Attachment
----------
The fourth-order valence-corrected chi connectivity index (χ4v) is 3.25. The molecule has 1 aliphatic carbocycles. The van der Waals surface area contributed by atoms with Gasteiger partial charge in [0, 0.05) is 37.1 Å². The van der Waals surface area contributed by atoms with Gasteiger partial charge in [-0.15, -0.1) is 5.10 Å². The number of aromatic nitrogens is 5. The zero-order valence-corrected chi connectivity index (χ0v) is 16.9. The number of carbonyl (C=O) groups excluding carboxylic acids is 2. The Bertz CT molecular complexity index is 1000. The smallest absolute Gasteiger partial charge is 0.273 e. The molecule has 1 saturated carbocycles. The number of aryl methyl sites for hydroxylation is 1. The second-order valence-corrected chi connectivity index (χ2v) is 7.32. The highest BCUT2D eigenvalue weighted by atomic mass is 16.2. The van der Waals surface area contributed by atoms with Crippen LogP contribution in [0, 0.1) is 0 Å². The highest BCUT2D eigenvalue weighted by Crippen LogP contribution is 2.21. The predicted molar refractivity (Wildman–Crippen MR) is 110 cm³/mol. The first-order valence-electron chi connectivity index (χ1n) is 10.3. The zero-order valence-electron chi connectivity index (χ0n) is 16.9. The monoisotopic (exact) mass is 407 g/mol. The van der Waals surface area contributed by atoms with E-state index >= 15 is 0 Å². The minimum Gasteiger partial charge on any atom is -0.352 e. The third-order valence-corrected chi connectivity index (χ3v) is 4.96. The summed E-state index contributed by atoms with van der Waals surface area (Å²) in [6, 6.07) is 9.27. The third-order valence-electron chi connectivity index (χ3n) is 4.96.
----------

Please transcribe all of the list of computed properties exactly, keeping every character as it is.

The fourth-order valence-corrected chi connectivity index (χ4v) is 3.25. The molecule has 1 aliphatic carbocycles. The van der Waals surface area contributed by atoms with Gasteiger partial charge in [0, 0.05) is 37.1 Å². The van der Waals surface area contributed by atoms with Gasteiger partial charge in [-0.15, -0.1) is 5.10 Å². The number of aromatic nitrogens is 5. The zero-order valence-corrected chi connectivity index (χ0v) is 16.9. The number of carbonyl (C=O) groups excluding carboxylic acids is 2. The Bertz CT molecular complexity index is 1000. The smallest absolute Gasteiger partial charge is 0.273 e. The molecule has 1 saturated carbocycles. The number of aryl methyl sites for hydroxylation is 1. The second-order valence-corrected chi connectivity index (χ2v) is 7.32. The highest BCUT2D eigenvalue weighted by atomic mass is 16.2. The van der Waals surface area contributed by atoms with Crippen LogP contribution in [0, 0.1) is 0 Å². The highest BCUT2D eigenvalue weighted by Crippen LogP contribution is 2.21. The predicted molar refractivity (Wildman–Crippen MR) is 110 cm³/mol. The first-order valence-electron chi connectivity index (χ1n) is 10.3. The zero-order valence-electron chi connectivity index (χ0n) is 16.9. The monoisotopic (exact) mass is 407 g/mol. The van der Waals surface area contributed by atoms with E-state index >= 15 is 0 Å². The minimum Gasteiger partial charge on any atom is -0.352 e. The third-order valence-corrected chi connectivity index (χ3v) is 4.96. The summed E-state index contributed by atoms with van der Waals surface area (Å²) in [6, 6.07) is 9.27. The third-order valence-electron chi connectivity index (χ3n) is 4.96.